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Tyndall Air Force Base Damage From Hurricane Michael
In response to a demand from Congressional Democrats, the Pentagon developed a new list of climate vulnerable installations in addition to the installations they identified in January. The list of 20 installations, The Hill reported, are those most at risk from climate change threats in the next 20 years and includes places like Naval Air Station Key West, Florida and the Army’s Fort Hood in Texas. Democrats in Congress were dissatisfied with the Pentagon’s initial assessment, believing that it was incomplete, and they demanded more information, including the specific mitigation measures to alleviate climate risks at installations, and cost estimates for such efforts.
But several major installations, such as Camp LeJeune, North Carolina, were also not included in the latest list, raising further concerns about whether the Pentagon made a real effort or just continued to go through the motions.
“The Department’s methodology remains opaque. The revised report continues to leave off overseas bases, and it fails to include massive military installations like Camp Lejeune. Most importantly, it continues to lack any assessment of the funds Congress will need to appropriate to mitigate the ever-increasing risks to our service members,” Democratic Congressman Jim Langevin said in a statement sent to The Hill on Wednesday.
Why This Matters: Climate change has already caused severe damage to several of our nation’s military installations, and those damages represent a current and real national security risk. The cost of cleaning up from these disasters is quite expensive, even for the Pentagon. The first $1.1 billion in disaster supplemental money for the Air Force to repair damage caused by Hurricane Michael is under consideration in the Senate now as part of a $13.45 billion aid package to address natural disaster damage nationwide. Contrast this request with the $1 billion in funding that the Administration is redirecting from the Pentagon to pay for the border wall. Funds that could be used to pay to restore our actual defenses are being used to pay for a wall that we don’t need and that the President promised Mexico would fund. Bottom line – DoD has the money now to pay to repair the damage to Tyndall from Hurricane Michael without needing to hit up U.S. taxpayers for more.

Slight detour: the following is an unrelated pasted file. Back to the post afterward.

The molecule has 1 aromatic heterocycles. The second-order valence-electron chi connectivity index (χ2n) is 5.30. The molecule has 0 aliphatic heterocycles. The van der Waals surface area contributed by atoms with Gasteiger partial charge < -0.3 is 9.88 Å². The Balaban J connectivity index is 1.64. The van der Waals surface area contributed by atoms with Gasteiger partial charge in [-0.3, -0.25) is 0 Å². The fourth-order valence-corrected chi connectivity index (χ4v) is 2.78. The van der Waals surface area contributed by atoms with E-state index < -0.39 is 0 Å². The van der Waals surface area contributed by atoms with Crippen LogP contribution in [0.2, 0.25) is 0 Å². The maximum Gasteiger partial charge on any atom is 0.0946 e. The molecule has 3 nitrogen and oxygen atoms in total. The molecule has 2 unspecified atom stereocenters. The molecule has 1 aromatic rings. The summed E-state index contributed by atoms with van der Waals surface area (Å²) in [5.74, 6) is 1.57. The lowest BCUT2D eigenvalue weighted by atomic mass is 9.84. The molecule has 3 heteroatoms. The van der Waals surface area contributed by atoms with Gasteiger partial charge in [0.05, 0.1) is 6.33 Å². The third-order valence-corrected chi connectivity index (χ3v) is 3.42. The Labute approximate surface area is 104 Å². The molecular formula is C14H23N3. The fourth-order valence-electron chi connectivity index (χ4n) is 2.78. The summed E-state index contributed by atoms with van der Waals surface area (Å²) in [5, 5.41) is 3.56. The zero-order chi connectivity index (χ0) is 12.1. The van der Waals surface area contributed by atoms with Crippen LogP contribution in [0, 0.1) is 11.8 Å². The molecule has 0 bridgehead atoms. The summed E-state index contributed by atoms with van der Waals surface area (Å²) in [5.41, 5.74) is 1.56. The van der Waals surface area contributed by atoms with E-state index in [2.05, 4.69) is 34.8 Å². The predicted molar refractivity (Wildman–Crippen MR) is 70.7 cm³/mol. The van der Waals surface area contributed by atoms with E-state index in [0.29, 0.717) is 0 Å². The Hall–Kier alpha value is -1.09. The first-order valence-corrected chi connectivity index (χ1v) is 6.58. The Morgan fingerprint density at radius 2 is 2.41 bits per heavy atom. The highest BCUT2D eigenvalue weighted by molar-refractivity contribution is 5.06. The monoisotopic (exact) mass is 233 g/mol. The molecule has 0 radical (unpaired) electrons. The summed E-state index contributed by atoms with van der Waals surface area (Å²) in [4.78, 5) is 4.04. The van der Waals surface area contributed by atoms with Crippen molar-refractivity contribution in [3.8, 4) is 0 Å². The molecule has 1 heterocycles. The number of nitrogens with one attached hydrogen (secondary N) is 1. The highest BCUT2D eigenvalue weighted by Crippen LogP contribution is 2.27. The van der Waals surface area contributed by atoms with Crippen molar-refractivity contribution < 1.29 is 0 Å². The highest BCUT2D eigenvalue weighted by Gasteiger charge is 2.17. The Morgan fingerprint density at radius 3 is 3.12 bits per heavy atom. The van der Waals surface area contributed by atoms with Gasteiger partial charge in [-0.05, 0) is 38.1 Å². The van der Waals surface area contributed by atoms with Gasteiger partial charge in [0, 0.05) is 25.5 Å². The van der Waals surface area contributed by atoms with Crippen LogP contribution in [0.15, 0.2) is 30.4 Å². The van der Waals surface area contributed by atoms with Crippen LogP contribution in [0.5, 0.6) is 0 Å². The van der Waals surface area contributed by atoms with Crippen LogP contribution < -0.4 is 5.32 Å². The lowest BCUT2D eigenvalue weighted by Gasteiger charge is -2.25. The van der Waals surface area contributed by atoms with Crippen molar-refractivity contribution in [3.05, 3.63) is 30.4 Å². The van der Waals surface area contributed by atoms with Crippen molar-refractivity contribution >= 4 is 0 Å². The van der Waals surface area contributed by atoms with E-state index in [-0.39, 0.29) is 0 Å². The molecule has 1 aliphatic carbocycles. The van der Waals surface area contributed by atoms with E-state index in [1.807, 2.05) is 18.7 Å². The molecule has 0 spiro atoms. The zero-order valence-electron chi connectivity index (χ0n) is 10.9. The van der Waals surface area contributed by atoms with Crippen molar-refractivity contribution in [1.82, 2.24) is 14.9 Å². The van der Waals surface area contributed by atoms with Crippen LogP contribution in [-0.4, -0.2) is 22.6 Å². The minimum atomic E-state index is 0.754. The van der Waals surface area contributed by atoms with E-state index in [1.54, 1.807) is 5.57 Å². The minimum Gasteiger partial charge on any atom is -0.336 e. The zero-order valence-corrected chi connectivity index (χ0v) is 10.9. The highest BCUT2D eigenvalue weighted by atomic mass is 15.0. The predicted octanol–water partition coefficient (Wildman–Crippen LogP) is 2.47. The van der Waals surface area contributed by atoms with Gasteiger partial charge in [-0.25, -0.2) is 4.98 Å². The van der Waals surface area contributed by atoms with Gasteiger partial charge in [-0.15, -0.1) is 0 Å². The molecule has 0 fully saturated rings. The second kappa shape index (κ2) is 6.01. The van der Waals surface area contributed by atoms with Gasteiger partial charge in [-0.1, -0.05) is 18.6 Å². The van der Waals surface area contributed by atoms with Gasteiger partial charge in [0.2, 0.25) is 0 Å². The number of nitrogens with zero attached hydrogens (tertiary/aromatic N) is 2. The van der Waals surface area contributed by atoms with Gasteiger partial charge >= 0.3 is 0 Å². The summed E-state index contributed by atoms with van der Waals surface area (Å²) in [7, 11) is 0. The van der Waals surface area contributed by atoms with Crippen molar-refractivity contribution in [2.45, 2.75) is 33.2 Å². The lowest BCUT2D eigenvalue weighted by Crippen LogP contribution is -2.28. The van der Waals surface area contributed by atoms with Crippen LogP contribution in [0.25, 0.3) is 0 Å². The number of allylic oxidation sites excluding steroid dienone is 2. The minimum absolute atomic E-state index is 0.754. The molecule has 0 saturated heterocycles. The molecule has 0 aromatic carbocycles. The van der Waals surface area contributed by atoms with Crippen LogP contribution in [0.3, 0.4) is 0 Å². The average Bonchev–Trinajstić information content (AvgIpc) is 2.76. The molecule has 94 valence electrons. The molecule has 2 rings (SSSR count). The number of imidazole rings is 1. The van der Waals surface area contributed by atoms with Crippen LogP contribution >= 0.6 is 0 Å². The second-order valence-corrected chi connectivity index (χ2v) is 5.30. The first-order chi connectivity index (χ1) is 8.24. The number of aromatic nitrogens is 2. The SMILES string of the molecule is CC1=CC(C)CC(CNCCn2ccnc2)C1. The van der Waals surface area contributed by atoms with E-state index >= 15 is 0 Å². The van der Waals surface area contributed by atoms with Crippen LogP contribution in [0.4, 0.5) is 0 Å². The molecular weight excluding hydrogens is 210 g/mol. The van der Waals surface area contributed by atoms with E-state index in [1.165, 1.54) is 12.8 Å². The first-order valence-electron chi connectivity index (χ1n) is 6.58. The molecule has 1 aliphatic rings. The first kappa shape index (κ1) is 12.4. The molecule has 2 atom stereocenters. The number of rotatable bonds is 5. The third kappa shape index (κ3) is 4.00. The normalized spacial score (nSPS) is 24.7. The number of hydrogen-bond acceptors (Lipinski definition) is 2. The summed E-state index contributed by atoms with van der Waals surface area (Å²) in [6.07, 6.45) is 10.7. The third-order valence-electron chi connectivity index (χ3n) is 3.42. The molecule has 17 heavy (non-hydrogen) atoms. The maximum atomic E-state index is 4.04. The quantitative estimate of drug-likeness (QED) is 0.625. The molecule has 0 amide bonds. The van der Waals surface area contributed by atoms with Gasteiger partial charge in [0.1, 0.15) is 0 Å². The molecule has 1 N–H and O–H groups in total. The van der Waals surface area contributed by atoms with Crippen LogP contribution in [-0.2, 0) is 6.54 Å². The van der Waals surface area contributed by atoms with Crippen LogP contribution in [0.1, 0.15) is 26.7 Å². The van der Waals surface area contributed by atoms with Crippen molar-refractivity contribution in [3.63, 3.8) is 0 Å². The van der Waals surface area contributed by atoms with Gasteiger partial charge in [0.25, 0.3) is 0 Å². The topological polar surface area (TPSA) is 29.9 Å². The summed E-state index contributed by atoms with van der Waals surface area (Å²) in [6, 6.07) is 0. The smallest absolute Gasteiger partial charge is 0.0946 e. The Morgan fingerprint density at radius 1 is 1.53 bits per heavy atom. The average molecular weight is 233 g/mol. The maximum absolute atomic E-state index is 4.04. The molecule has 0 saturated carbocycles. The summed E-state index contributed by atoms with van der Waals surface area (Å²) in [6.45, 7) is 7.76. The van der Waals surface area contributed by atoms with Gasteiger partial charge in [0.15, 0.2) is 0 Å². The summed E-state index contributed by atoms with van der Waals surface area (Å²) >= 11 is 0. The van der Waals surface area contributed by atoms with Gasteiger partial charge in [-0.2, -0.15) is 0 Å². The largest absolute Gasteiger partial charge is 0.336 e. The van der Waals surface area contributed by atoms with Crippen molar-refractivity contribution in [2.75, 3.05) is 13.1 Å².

The January 6th insurrection at the Capitol was the culmination of years of disinformation, conspiracy theories, and false narratives pushed by the GOP, the Trump administration, white supremacists, and the far-right — but these tactics are not a surprise to those who work in the climate movement. Indeed, experts like John Schwartz, a science writer for The New York Times, the lies and rhetoric that fueled the riots felt all too familiar.
Why This Matters: The fossil fuel industry employed the big tobacco disinformation playbook, a strategy that only became more effective with the onset of the internet age.
On Tuesday, the Supreme Court will hear arguments on this issue in BP Plc v. Mayor & City Council of Baltimore, which could determine whether or not oil companies are held accountable for climate change damages to cities and states.
Why This Matters: If SCOTUS rules in favor of BP, future climate litigation will likely be fought in federal courts, which experts say are “less responsive to expansive legal theories,” and thus less likely to rule in favor of these innovative new climate cases based on state law. Whoever wins this case will have a leg up in future climate litigation.
This week we sat down with Dr. Michael Mann, distinguished professor of atmospheric science at Penn State University to talk about his new book The New Climate War in which he examined a century of history to break down science misinformation tactics deployed by industries like tobacco and oil and gas that were used to […]
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